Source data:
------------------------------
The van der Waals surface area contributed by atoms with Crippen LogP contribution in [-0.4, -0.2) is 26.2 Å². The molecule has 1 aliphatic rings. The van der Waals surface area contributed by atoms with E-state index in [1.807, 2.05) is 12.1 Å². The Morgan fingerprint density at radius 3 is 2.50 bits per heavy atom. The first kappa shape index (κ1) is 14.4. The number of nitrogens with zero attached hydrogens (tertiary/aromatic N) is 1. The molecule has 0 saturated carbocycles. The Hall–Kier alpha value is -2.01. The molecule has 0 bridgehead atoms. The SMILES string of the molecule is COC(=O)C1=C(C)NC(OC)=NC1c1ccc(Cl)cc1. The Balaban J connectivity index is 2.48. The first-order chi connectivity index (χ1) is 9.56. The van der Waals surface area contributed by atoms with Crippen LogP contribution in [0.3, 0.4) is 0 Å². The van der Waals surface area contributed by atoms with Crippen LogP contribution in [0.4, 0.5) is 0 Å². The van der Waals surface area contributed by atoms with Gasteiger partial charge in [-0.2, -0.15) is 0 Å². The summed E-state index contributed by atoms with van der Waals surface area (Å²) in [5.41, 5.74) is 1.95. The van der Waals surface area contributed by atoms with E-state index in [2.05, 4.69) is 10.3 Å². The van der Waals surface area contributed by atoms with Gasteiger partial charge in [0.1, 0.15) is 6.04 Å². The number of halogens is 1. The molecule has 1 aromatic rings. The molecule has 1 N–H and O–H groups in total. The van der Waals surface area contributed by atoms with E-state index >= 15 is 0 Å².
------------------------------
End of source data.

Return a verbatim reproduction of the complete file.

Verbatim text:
The van der Waals surface area contributed by atoms with Crippen LogP contribution in [-0.4, -0.2) is 26.2 Å². The molecule has 1 aliphatic rings. The van der Waals surface area contributed by atoms with E-state index in [1.807, 2.05) is 12.1 Å². The Morgan fingerprint density at radius 3 is 2.50 bits per heavy atom. The first kappa shape index (κ1) is 14.4. The number of nitrogens with zero attached hydrogens (tertiary/aromatic N) is 1. The molecule has 0 saturated carbocycles. The Hall–Kier alpha value is -2.01. The molecule has 0 bridgehead atoms. The SMILES string of the molecule is COC(=O)C1=C(C)NC(OC)=NC1c1ccc(Cl)cc1. The Balaban J connectivity index is 2.48. The first-order chi connectivity index (χ1) is 9.56. The van der Waals surface area contributed by atoms with Crippen LogP contribution in [0.3, 0.4) is 0 Å². The van der Waals surface area contributed by atoms with Crippen LogP contribution in [0.4, 0.5) is 0 Å². The van der Waals surface area contributed by atoms with Gasteiger partial charge in [-0.2, -0.15) is 0 Å². The summed E-state index contributed by atoms with van der Waals surface area (Å²) in [5.41, 5.74) is 1.95. The van der Waals surface area contributed by atoms with E-state index in [2.05, 4.69) is 10.3 Å². The van der Waals surface area contributed by atoms with Gasteiger partial charge in [0.1, 0.15) is 6.04 Å². The number of halogens is 1. The molecule has 1 aromatic rings. The molecule has 1 N–H and O–H groups in total. The van der Waals surface area contributed by atoms with E-state index >= 15 is 0 Å².